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Friday, April 3, 2015

Conclusions: The Part the State Plays In Education

Conclusions: The Part the State Plays In Education

It seems that the State Government of South Carolina has played loose and fast with the people of the State.  From the preceding articles published in the one can readily see that the State has not properly funded education according to the promises that were made:  3% of our current sales tax was put into place by the James Byrnes administration in 1950 for the purpose of building schools, 1% by Governor Dick Riley of Greenville for the "children",  and 1% by Act 388 as a swap for personal resident property tax.  At some time in history, the alcohol and tobacco tax was used for education and so was part of the income tax, but when a "General" fund was created, education has taken a back seat to the pet projects of politicians: Bridges,  tremendous expansion of roads near the beaches, the dredging of Charleston Harbor, and social promotions have taken a huge bite out of the education money.

The General Assembly, through Statutory Law and the appointment of the "right" Supreme Court judges, has trumped Article 11 Section 3 of the Constitution, and shoveled a large portion of their responsibility on to the counties.  Some of the judgements include the coinage of words and phrases such as "minimally adequate" and "local effort".  Most taxation, especially sales tax, is a local effort, and you don't hear any politician tell his constituents in a campaign that they are for "minimally adequate" schools.  Debt is being created through schemes which are certainly in conflict with politicians' oath of office to preserve, protect, and defend the Constitution of South Carolina.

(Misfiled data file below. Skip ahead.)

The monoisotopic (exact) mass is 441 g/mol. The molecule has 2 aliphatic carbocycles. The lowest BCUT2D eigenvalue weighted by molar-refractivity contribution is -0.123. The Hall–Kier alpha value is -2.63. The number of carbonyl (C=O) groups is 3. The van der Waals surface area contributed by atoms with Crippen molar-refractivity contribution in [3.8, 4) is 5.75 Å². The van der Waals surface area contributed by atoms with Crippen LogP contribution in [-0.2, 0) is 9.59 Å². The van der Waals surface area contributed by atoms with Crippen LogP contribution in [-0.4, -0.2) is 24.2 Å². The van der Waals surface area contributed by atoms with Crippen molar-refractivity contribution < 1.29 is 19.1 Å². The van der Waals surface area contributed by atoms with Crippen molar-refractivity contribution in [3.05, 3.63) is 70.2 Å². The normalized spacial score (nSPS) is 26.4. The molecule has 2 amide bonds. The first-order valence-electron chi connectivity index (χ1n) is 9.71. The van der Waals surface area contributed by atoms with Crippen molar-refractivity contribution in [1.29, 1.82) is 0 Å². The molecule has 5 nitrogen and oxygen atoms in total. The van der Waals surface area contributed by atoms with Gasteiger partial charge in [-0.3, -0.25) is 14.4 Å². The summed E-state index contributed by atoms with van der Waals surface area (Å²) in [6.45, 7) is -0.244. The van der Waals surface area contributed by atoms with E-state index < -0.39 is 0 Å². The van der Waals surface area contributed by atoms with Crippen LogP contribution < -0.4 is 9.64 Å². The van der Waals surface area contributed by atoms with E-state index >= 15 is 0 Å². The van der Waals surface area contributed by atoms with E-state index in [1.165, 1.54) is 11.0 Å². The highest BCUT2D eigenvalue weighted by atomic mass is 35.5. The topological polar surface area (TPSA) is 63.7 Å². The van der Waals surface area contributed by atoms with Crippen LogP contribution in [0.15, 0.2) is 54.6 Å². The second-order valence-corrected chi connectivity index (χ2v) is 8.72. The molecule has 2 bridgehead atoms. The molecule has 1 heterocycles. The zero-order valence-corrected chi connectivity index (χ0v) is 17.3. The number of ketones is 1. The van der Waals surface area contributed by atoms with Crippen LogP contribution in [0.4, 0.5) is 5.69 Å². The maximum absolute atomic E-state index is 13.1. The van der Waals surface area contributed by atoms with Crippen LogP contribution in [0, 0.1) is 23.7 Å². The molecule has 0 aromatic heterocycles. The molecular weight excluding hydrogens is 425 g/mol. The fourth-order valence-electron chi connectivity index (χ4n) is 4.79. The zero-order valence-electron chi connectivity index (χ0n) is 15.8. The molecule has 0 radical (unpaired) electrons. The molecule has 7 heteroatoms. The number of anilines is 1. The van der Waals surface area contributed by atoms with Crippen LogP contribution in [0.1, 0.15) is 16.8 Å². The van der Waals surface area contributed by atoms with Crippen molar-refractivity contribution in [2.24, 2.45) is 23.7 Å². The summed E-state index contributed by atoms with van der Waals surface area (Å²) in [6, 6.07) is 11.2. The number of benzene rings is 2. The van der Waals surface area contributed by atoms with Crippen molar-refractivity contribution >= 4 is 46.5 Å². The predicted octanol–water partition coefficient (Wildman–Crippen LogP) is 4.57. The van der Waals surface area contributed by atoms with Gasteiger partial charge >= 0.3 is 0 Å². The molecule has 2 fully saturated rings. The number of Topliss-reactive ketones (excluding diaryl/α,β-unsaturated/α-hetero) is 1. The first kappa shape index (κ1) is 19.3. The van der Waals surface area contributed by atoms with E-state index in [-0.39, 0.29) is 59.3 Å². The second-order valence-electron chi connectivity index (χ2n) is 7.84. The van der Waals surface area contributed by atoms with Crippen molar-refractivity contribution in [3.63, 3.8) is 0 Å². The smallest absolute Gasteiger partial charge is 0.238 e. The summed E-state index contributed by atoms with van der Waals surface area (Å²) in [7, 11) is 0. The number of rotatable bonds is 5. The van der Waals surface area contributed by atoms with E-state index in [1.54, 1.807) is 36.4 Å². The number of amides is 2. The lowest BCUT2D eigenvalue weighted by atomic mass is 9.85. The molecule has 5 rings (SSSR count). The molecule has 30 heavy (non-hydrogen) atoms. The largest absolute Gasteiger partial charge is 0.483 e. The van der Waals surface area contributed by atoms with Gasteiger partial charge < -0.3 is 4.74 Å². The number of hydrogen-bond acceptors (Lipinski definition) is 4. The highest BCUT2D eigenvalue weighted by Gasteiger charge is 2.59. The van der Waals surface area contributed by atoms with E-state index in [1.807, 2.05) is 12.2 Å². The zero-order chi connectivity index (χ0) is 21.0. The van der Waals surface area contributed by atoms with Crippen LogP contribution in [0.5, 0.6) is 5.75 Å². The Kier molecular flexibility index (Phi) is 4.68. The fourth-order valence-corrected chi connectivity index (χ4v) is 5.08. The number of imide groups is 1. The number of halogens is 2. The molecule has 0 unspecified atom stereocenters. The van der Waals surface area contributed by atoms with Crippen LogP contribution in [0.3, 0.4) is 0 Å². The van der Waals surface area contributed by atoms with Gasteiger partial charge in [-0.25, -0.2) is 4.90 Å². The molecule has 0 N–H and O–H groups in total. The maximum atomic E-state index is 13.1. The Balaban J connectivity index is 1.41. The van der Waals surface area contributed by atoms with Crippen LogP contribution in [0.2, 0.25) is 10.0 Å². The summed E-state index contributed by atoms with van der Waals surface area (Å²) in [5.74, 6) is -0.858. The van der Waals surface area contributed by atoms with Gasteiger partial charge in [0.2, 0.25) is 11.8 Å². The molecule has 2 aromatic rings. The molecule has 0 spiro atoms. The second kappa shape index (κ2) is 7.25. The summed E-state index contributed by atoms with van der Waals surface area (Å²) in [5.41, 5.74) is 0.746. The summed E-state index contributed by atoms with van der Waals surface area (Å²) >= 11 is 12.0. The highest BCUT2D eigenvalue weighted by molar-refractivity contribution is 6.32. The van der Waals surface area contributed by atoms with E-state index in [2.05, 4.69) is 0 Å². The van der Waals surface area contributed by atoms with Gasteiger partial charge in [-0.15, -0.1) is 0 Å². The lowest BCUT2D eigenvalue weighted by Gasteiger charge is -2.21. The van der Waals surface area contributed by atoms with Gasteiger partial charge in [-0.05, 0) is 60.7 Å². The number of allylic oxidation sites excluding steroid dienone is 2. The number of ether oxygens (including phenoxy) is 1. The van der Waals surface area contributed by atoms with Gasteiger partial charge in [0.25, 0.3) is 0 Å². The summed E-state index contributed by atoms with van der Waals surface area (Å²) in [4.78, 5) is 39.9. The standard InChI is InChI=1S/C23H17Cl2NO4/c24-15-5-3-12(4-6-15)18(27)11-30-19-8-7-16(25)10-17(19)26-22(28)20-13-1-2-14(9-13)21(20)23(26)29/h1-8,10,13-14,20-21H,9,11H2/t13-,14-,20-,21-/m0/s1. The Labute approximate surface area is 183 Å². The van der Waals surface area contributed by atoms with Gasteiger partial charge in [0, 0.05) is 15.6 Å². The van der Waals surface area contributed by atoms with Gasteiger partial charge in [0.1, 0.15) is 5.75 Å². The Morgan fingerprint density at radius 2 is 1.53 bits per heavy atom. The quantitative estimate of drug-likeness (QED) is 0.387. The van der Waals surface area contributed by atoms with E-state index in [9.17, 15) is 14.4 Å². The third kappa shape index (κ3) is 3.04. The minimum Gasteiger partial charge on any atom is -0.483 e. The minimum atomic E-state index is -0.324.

When the Allendale Fairfax SC Public Schools failed performance requirements; the State of South Carolina took control of the school system.

When a financial crisis came upon SC State University, the State swiftly legislated that the Board Of Directors from the school was eliminated and the President of the University dismissed. Again, pointing to the State having complete control of the schools.

In closing, it needs be remembered that when Clemson wanted to refurbish Littlejohn Coliseum at a cost of $63,000,000+ and paid for by private funds,  they had to get multiple approvals from State agencies, while Pickens County has spent $400,000,000 on unapproved construction and is in the business of refinancing bonds they do not even own and cannot own according to State law.  In addition to that, they continue to create debt on projects and when they want to, spend the money on some other project, all approved by a Law firm in Columbia and by the SC Supreme Court.  The Attorney General's office says they can't help because they are not staffed to investigate. The State Ethics Office says it is not illegal for a politician to benefit directly from their vote "if it helps others" when they do it.  It is, not, in their opinion, a conflict of interest.

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